The sea holds the circle.

The circle holds secrets - dark and powerful secrets.

Clans battle for control of stretches of craggy stone, for glory, or just for the sake of battle itself.

Battle spills blood.

Blood feeds darkness.

Awaken, oh scions of Ancar! Dark Zolos rises!

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Aoife's Jounal, Leafall 17
Leafall 17

Somehow, The Sneak has gotten Her way yet again. She has somehow Arranged for The Brat to be fostered with the Lady Fraser, and within the next Few Days he will be packed off.

Mother and Father are Practickly Crowing with delight over the “Social Coup”, but I don't trust it. The Sneak never does anything for just one Reason, and She Sertinly doesn't do things just to better the Family.

I think Our Parents would be Wise to watch Their Backs. If the Frasers take it into their Heads to look into Our Business, it could be... well. I for One won't be Surprised if The Sneak somehow Ruins us All.
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He was chasing me, again, still, endlessly. My lungs were burning, and I didn't know how much longer my legs would hold me. He was herding me closer to the statue, where I knew the worst nest of the coin-zombies was. Every time I thought about turning away, though, there he was. A mop of red hair, a face I knew well, arms reaching out for me.

The first time, I had been overjoyed to see him. An ally in the darkness, a friend to watch my back. But when he got close... the shadow-mark on his cheek, and eyes filled with a vicious hunger. It was wrong, and that it was him made it so much worse. It felt like a punch to the stomach, even before he struck me.

Now, hours, maybe days later, I didn't have any hope of rescue. I had managed to hide, at times even able to snatch a bit of rest, but one of her creatures always seemed to find me and flush me back out.

I didn't even have the breath to scream.

“Ah, Mistress” a voice intoned, “if you would only see the Truth and join Me, you would be free of this.” The landscape shuddered and for just a moment a sense of calm came over me. The offer was so tempting, and every time She made it it was harder to say no. Horrified, I shook it off, but the shock was enough to throw me off balance. I skidded on the earth in front of the statue. Above me, She laughed, rich and deep.

Between me and the statue there were just two figures. One, a tall, broad-shouldered man, was dressed in very fine clothing. The dark blue contrasted elegantly against the silver trims, which in turn matched perfectly the Imperials covering his eyes. He snarled as he saw me, momentarily distracted from his prey.

He loomed over a young boy, whose black hair and green eyes were twins of my own. He wore armor, shiny and golden, and bore a small sword to match. They were unscuffed and unused, and he looked dangerously unfamiliar with their use.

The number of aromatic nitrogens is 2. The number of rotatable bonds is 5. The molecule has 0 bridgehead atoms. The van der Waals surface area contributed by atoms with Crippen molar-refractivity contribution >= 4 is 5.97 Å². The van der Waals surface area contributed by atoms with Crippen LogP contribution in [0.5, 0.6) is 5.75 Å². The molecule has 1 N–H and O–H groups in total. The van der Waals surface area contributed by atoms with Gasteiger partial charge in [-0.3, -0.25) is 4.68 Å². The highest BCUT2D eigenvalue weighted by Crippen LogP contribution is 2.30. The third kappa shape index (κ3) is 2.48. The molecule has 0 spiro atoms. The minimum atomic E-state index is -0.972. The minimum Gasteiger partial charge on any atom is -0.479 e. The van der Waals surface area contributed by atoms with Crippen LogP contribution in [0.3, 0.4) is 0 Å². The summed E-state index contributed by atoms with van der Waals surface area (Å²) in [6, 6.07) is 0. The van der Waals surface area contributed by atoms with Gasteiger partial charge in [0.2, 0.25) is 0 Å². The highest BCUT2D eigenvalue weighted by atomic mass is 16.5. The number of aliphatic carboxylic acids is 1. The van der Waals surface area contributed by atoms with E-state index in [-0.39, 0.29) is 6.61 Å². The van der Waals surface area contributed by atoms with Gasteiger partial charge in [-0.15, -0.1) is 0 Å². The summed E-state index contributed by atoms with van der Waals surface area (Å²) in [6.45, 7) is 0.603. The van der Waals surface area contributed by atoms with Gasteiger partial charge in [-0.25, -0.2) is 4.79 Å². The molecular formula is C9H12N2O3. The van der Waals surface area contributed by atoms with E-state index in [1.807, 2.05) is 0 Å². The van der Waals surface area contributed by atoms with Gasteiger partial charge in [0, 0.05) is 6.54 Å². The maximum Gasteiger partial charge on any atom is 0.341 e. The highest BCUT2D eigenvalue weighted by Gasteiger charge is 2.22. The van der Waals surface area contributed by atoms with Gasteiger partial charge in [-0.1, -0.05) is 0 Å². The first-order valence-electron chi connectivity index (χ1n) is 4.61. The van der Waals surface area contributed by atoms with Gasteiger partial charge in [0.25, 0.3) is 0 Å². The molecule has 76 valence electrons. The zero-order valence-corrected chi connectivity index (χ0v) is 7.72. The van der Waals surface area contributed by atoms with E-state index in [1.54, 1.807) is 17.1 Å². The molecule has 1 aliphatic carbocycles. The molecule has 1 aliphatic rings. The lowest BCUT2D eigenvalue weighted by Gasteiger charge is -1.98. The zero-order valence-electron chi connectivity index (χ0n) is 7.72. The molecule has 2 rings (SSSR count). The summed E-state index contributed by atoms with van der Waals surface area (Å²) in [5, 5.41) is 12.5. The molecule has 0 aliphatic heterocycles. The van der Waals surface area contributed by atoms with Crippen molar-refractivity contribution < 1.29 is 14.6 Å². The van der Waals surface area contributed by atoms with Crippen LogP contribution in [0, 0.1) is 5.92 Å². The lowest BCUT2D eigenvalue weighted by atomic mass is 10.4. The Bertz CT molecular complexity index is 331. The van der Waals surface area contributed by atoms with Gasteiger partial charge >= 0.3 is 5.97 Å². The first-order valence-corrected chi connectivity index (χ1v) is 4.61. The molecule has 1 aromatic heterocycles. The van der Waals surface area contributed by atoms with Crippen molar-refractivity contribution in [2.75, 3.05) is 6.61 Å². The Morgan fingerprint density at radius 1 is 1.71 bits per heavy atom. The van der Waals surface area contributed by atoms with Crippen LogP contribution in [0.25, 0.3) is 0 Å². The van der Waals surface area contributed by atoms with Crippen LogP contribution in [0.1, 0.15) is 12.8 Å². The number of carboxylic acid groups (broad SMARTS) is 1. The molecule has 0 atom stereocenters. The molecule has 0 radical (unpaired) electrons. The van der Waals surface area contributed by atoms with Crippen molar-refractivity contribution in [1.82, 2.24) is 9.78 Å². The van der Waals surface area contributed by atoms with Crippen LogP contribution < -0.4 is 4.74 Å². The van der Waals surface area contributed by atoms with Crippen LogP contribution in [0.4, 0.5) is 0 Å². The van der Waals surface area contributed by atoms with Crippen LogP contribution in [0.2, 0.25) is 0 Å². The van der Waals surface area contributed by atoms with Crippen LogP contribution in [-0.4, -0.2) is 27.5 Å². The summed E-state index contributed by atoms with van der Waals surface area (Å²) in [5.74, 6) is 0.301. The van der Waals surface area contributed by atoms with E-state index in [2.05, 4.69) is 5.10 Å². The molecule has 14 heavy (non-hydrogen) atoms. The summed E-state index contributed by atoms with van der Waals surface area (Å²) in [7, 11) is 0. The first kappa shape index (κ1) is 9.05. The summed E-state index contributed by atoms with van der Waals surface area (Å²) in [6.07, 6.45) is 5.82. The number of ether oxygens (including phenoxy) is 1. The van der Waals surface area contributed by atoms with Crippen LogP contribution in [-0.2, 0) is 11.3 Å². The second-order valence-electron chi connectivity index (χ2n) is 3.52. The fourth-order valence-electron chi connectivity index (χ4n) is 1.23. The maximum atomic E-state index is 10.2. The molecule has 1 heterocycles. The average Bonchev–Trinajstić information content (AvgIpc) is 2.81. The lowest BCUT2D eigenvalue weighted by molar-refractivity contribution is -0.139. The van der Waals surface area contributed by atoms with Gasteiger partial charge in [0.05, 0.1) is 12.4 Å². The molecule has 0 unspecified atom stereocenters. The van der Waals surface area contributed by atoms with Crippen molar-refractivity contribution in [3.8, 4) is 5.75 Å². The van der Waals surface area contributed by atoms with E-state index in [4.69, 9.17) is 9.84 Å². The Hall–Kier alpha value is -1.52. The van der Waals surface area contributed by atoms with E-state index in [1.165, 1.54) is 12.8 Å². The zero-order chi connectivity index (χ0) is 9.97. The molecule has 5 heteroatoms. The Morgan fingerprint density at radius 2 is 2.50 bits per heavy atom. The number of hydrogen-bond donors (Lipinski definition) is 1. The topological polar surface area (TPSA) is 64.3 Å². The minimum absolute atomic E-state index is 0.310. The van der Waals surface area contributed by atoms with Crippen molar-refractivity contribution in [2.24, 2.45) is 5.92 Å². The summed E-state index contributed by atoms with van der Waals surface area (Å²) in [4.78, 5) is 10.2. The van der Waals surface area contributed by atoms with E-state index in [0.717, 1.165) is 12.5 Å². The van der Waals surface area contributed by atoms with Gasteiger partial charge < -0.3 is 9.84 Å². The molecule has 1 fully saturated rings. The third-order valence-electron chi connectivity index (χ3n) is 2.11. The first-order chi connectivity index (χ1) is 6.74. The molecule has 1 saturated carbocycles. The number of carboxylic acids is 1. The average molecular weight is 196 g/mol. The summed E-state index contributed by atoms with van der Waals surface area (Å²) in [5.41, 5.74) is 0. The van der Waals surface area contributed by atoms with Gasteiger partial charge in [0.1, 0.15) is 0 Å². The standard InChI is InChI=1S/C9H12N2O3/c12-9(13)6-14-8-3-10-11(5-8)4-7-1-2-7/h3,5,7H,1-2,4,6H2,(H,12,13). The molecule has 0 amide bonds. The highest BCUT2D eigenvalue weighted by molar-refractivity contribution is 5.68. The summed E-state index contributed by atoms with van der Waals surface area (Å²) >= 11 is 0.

Arlan screamed as our father reached towards him. I tried to run to him, but everything slowed to an agonizing crawl. I gripped my rapier as I drew closer, but I didn't think I would make it to my brother's side in time...


I woke, gasping for breath, legs kicking at the blankets wound around them. My hand hurt, and I realized I was gripping the hilt of my blade hard enough to turn my knuckles white. It wasn't the first time, but I thought - no, I knew - I had left it well out of my reach before I fell asleep. I forced myself to let go, carefully easing the weapon to the floor, and began massaging my aching fingers.

Still, at least I hadn't used the blade in my sleep this time. I had woken up to a cloud of feathers more than once, and my cushions were much diminished from where they had been when we set out to Tree-Town.

When I could move my hand properly again, I retrieved my cosmetics, the precious powders and pigments packed away against the ship's upheavals. I sat in front of the glass and set to work, hiding the darkness under my eyes and the sallow cast to my skin. I disguised myself as the Ailie they all expected to see, even though a gnawing part of my conscience insisted that it was wrong to do so.


Cabhan, who knows me better than any of them, had guessed that something was wrong, though. He finally found me alone at the helm of the Stalker during one of the rare times Padhraig agreed to go rest, and he asked me to talk with him. I had been avoiding him, always trying to be with the others, or locked in my room, or elsewhere. I’m not proud to admit that once or twice I may have used a bit of magic to escape when he was closing in.

But when I was (officially, at least) in temporary charge of the running of the ship, there was nowhere else I could be. He approached me, slowly and carefully, and stopped several paces away - much further than he would have just a few weeks ago. “Every time I get close, you flinch like I’m going to strike you.” It was simply stated, but there was deep concern (and a little hurt) flavoring his words.